Well, I did end up hearing back from Greg and he asked where I got the unit.
I decided that this was the point in time that the conversion went from email to voice. After several attempts to get him on the phone, I got has as I was about to get on the metro.
Back when I was first thinking of contacting Intel I decided that there were 3 possible outcomes:
1.) They tell me to get lost, can't help, sorry.
2.) They'd label me a hacker, and threaten to ruin me with a lawsuit unless I shipped them the unit back to be destroyed, since this was Spanish.
3.) They helped.
Well, hind-sight is about 20-20 on this one. I shouldn't have called. I should have shut the heck up!!!
Greg is a cool guy about it, but did start going into the how did I get it. Turns out that Intel, like many companies, made financial arrangements with an ISP (in Spain) to carry the units. The number of units was "rather substantial" or something like (About 250,000 from what I have read on the net). Greg said that the agreement with CompanyX (can't remember the name), that since the dot was a not a success, they would be re-flashed, and made into viable machines that could have any OS installed on them.
Greg explained that there's a USB dongle that would "allow" you to re-flash the bios. The jumpers may or may not need to be adjusted or removed. Not sure the details. Also, in the discussion, the issue of the modem never being tested by whatever standards organization, UL?, here in the US came up. "Intel", it seems, had some concerns about possible violation of US laws, as they were never intended to be sold here.
He mentioned shortly into the conversions that they had some concerns about the units, since they were never supposed to be in the US in the original form, (Spanish). Apparently, the TigerDirect setup IS acceptable, our, is a bit of a problem. They are worried about a possible influx of people contacting Intel, ("since its got their name all over it"), and asking for support, and help. I assured him I'm probably the exception to the rule, not the standard. But, bottom line, they were making calls to CompanyX, and beyond.
I immediately got VERY worried about bOB's safety. He's been swell, cool, and flexible. He's just a salesman, not a ringleader. I don't think he intended to EVER do anything wrong. He's probably just selling something that ended up in his hands. I have to admit I wonder how the heck they ended up in Maine. Maybe these units never even made it to Spain??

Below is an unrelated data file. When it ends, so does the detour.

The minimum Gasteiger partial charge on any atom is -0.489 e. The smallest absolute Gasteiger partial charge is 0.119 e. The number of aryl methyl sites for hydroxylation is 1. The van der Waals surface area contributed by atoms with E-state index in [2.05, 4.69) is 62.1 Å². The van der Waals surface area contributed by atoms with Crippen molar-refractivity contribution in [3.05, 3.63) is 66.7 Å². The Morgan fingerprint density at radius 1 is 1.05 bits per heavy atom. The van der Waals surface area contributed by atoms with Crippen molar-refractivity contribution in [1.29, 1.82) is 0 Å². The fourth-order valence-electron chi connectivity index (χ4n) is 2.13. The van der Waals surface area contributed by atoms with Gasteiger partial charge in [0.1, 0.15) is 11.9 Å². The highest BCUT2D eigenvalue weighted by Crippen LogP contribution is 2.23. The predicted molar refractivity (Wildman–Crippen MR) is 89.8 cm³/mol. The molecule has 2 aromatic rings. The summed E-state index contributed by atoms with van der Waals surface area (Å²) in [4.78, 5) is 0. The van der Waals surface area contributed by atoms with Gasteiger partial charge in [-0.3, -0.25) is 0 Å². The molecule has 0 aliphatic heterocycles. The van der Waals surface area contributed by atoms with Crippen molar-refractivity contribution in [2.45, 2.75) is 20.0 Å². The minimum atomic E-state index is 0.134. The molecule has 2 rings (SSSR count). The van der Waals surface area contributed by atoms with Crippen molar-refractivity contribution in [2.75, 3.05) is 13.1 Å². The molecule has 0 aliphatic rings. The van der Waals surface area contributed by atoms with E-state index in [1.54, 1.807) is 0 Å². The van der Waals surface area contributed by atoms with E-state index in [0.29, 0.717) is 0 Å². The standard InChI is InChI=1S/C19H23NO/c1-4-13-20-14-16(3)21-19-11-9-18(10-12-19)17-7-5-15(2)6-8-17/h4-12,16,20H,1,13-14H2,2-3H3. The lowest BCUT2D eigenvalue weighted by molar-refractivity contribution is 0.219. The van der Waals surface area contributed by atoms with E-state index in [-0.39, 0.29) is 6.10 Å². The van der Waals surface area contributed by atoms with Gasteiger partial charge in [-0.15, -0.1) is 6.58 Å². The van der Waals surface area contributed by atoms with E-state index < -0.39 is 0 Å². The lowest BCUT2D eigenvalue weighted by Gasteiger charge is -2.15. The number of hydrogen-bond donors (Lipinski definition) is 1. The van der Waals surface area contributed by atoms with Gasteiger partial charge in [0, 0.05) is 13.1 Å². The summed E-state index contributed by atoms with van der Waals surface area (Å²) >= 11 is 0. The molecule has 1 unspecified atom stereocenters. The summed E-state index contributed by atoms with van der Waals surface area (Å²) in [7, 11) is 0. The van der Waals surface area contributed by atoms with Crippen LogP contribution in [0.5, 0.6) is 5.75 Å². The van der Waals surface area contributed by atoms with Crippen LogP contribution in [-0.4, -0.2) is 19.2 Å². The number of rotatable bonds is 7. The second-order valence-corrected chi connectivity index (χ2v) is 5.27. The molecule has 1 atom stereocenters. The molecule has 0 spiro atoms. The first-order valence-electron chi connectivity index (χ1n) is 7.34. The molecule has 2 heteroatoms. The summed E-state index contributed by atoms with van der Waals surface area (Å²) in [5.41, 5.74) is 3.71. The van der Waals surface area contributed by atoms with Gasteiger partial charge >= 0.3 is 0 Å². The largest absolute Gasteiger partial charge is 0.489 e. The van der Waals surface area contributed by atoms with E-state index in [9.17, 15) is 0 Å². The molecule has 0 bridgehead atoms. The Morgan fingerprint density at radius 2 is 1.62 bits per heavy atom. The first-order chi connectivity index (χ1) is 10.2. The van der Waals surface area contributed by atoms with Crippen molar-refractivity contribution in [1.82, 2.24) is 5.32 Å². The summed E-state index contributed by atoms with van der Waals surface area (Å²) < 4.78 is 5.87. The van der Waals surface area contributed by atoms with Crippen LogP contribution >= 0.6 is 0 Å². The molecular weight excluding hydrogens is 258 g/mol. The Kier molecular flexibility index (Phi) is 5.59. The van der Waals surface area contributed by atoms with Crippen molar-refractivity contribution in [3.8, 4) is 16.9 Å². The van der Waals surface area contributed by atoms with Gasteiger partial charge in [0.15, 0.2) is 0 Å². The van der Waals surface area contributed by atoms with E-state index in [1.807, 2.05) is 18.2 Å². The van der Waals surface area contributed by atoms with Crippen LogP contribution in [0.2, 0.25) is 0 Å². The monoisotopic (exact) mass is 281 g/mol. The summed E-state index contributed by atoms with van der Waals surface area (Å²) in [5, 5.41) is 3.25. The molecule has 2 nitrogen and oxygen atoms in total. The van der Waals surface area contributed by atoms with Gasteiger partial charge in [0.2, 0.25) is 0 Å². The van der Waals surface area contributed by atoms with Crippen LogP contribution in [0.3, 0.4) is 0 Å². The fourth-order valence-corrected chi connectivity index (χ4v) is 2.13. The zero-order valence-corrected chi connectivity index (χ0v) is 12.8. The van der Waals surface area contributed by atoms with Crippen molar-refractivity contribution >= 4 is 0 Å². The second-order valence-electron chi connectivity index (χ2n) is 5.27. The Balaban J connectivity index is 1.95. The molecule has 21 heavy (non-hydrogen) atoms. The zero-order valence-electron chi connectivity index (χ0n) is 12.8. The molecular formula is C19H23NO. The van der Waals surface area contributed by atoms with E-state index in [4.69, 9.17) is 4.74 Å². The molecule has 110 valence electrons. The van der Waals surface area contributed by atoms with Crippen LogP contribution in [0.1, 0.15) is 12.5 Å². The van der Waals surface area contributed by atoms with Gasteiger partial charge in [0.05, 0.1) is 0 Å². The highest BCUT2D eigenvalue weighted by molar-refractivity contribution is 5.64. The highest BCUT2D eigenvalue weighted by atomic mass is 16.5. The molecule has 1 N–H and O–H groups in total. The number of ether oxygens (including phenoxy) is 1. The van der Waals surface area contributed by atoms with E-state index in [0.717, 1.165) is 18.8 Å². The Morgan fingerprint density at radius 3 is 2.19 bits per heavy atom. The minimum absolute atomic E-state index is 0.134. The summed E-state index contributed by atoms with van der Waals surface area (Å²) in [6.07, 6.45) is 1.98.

Greg assured me that he would be talking to CompanyX to see where the breakdown. Since the lock-down machines should have been re-flashed and repurposed. "We won't waste the companies resources to go after a small individual", but rather talk to CompanyX since that is in clear "violation of our agreement".
Other interesting points in the conversation was when he talked about the design of the machine. They were designed to be "hacker proof". The bios protection was the ultimate step to ensure this. The bootloader was designed to prevent anyone from pulling an i-opener. He even referred to THIS BBS, by talking about "a bunch of people who got a machine that was supposed to be ISP subsidized, for $200, and turned them into a working machine by adding a surplus harddrive." Intel wanted to avoid this marketing/financial disaster.
Morale of the story
I'm a pain in the ass, troublemaker. See, this is what happens to people who go too far. I went too far and now Intel is possibly out on the hunt. Greg seems straight to me, but who knows. I hope bOB doesn't get messed over, and that he can continue to sell the units to anyone.
Greg said that the engineers have the dongle, and they COULD send it to me, but at the same time they're surprised that original units are floating around. They need to make a decision, and the next, and most likely the last email will either be, either thanks for playing can't help, or what's your address, a dongle is in the mail.
I really, REALLY, hope that any possible harm never falls on bOB. I'd recommend that no-one else get overzealous and contact anyone that isn't a TRUSTED source. I doubt we could get sued, but with a big company, who knows??
I hope that IF anyone from Intel is reading this, that they see I'm just trying to use "blue"*. I'm NOT trying to cause financial peril to anyone, prevent a loss of revenue, abuse intellectual property, or anything devious.
*(My machine has been named "blue". Any other additions to the family will be named numerically to follow, eg.: blue2, blue3, maybe I'll do superblue, or something like that latter bOB willing. :)
hope that made sense. i'm a bit befuddled and stressed now.